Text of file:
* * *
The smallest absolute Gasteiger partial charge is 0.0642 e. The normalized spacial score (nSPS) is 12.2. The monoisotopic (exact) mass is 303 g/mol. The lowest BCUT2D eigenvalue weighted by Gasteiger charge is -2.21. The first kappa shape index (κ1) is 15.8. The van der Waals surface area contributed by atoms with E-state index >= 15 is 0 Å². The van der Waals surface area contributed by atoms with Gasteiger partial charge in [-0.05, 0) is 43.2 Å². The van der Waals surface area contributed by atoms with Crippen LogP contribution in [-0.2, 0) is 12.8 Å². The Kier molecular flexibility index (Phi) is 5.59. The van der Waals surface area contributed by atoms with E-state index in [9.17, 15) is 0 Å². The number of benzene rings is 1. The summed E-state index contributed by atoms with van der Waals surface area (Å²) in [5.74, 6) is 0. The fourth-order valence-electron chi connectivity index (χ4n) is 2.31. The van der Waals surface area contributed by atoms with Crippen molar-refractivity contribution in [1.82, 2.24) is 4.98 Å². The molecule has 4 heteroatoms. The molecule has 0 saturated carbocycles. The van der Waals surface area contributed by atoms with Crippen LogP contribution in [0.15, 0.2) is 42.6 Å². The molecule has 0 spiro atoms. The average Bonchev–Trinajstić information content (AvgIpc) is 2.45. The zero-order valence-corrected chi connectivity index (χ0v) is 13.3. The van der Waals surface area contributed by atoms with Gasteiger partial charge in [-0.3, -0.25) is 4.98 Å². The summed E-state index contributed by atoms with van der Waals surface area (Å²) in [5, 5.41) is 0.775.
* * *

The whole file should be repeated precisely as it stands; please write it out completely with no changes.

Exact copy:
The smallest absolute Gasteiger partial charge is 0.0642 e. The normalized spacial score (nSPS) is 12.2. The monoisotopic (exact) mass is 303 g/mol. The lowest BCUT2D eigenvalue weighted by Gasteiger charge is -2.21. The first kappa shape index (κ1) is 15.8. The van der Waals surface area contributed by atoms with E-state index >= 15 is 0 Å². The van der Waals surface area contributed by atoms with Gasteiger partial charge in [-0.05, 0) is 43.2 Å². The van der Waals surface area contributed by atoms with Crippen LogP contribution in [-0.2, 0) is 12.8 Å². The Kier molecular flexibility index (Phi) is 5.59. The van der Waals surface area contributed by atoms with E-state index in [9.17, 15) is 0 Å². The number of benzene rings is 1. The summed E-state index contributed by atoms with van der Waals surface area (Å²) in [5.74, 6) is 0. The fourth-order valence-electron chi connectivity index (χ4n) is 2.31. The van der Waals surface area contributed by atoms with Crippen molar-refractivity contribution in [1.82, 2.24) is 4.98 Å². The molecule has 4 heteroatoms. The molecule has 0 saturated carbocycles. The van der Waals surface area contributed by atoms with Crippen LogP contribution in [0.15, 0.2) is 42.6 Å². The molecule has 0 spiro atoms. The average Bonchev–Trinajstić information content (AvgIpc) is 2.45. The zero-order valence-corrected chi connectivity index (χ0v) is 13.3. The van der Waals surface area contributed by atoms with Gasteiger partial charge in [-0.3, -0.25) is 4.98 Å². The summed E-state index contributed by atoms with van der Waals surface area (Å²) in [5, 5.41) is 0.775.